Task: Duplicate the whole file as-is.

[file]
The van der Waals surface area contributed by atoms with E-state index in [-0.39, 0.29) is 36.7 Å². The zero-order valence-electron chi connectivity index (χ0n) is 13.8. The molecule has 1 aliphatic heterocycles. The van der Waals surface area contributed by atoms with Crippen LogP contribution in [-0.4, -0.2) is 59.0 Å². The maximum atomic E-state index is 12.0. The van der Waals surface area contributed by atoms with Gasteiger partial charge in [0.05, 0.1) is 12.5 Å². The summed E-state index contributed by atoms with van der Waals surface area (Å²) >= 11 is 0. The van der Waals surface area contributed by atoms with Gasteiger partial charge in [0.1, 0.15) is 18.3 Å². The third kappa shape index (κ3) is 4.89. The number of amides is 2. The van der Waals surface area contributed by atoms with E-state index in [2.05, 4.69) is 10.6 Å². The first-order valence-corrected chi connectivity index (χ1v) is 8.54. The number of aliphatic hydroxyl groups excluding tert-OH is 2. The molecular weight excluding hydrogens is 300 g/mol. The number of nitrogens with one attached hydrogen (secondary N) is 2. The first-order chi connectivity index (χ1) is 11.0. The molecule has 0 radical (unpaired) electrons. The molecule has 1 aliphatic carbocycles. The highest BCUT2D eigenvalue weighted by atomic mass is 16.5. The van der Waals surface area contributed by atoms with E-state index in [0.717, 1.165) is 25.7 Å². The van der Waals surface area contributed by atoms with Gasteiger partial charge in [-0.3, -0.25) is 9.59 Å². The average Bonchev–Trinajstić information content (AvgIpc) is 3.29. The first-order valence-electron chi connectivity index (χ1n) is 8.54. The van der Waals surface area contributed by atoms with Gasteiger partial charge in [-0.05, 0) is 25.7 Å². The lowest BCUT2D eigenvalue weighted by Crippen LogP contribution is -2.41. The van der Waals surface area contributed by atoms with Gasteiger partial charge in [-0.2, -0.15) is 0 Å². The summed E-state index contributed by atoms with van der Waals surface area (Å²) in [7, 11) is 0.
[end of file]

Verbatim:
The van der Waals surface area contributed by atoms with E-state index in [-0.39, 0.29) is 36.7 Å². The zero-order valence-electron chi connectivity index (χ0n) is 13.8. The molecule has 1 aliphatic heterocycles. The van der Waals surface area contributed by atoms with Crippen LogP contribution in [-0.4, -0.2) is 59.0 Å². The maximum atomic E-state index is 12.0. The van der Waals surface area contributed by atoms with Gasteiger partial charge in [0.05, 0.1) is 12.5 Å². The summed E-state index contributed by atoms with van der Waals surface area (Å²) >= 11 is 0. The van der Waals surface area contributed by atoms with Gasteiger partial charge in [0.1, 0.15) is 18.3 Å². The third kappa shape index (κ3) is 4.89. The number of amides is 2. The van der Waals surface area contributed by atoms with E-state index in [2.05, 4.69) is 10.6 Å². The first-order valence-corrected chi connectivity index (χ1v) is 8.54. The number of aliphatic hydroxyl groups excluding tert-OH is 2. The molecular weight excluding hydrogens is 300 g/mol. The number of nitrogens with one attached hydrogen (secondary N) is 2. The first-order chi connectivity index (χ1) is 11.0. The molecule has 0 radical (unpaired) electrons. The molecule has 1 aliphatic carbocycles. The highest BCUT2D eigenvalue weighted by atomic mass is 16.5. The van der Waals surface area contributed by atoms with E-state index in [0.717, 1.165) is 25.7 Å². The van der Waals surface area contributed by atoms with Gasteiger partial charge in [-0.3, -0.25) is 9.59 Å². The average Bonchev–Trinajstić information content (AvgIpc) is 3.29. The first-order valence-electron chi connectivity index (χ1n) is 8.54. The van der Waals surface area contributed by atoms with Gasteiger partial charge in [-0.05, 0) is 25.7 Å². The lowest BCUT2D eigenvalue weighted by Crippen LogP contribution is -2.41. The van der Waals surface area contributed by atoms with Gasteiger partial charge in [-0.2, -0.15) is 0 Å². The summed E-state index contributed by atoms with van der Waals surface area (Å²) in [7, 11) is 0.